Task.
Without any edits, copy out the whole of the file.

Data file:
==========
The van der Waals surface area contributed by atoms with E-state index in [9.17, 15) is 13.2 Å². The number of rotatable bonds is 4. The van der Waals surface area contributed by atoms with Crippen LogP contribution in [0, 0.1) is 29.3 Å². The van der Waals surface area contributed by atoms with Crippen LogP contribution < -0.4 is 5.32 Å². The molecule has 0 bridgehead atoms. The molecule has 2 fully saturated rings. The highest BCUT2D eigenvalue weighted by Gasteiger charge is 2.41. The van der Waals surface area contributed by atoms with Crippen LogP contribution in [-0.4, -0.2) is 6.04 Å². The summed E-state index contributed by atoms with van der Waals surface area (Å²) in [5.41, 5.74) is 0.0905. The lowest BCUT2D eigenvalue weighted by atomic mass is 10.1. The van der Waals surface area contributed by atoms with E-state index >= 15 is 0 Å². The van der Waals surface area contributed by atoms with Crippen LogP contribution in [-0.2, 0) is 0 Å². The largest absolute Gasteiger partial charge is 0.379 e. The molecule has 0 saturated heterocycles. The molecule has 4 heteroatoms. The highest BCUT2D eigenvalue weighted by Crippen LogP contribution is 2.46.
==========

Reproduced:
The van der Waals surface area contributed by atoms with E-state index in [9.17, 15) is 13.2 Å². The number of rotatable bonds is 4. The van der Waals surface area contributed by atoms with Crippen LogP contribution in [0, 0.1) is 29.3 Å². The van der Waals surface area contributed by atoms with Crippen LogP contribution < -0.4 is 5.32 Å². The molecule has 0 bridgehead atoms. The molecule has 2 fully saturated rings. The highest BCUT2D eigenvalue weighted by Gasteiger charge is 2.41. The van der Waals surface area contributed by atoms with Crippen LogP contribution in [-0.4, -0.2) is 6.04 Å². The summed E-state index contributed by atoms with van der Waals surface area (Å²) in [5.41, 5.74) is 0.0905. The lowest BCUT2D eigenvalue weighted by atomic mass is 10.1. The van der Waals surface area contributed by atoms with E-state index >= 15 is 0 Å². The van der Waals surface area contributed by atoms with Crippen LogP contribution in [-0.2, 0) is 0 Å². The largest absolute Gasteiger partial charge is 0.379 e. The molecule has 0 saturated heterocycles. The molecule has 4 heteroatoms. The highest BCUT2D eigenvalue weighted by Crippen LogP contribution is 2.46.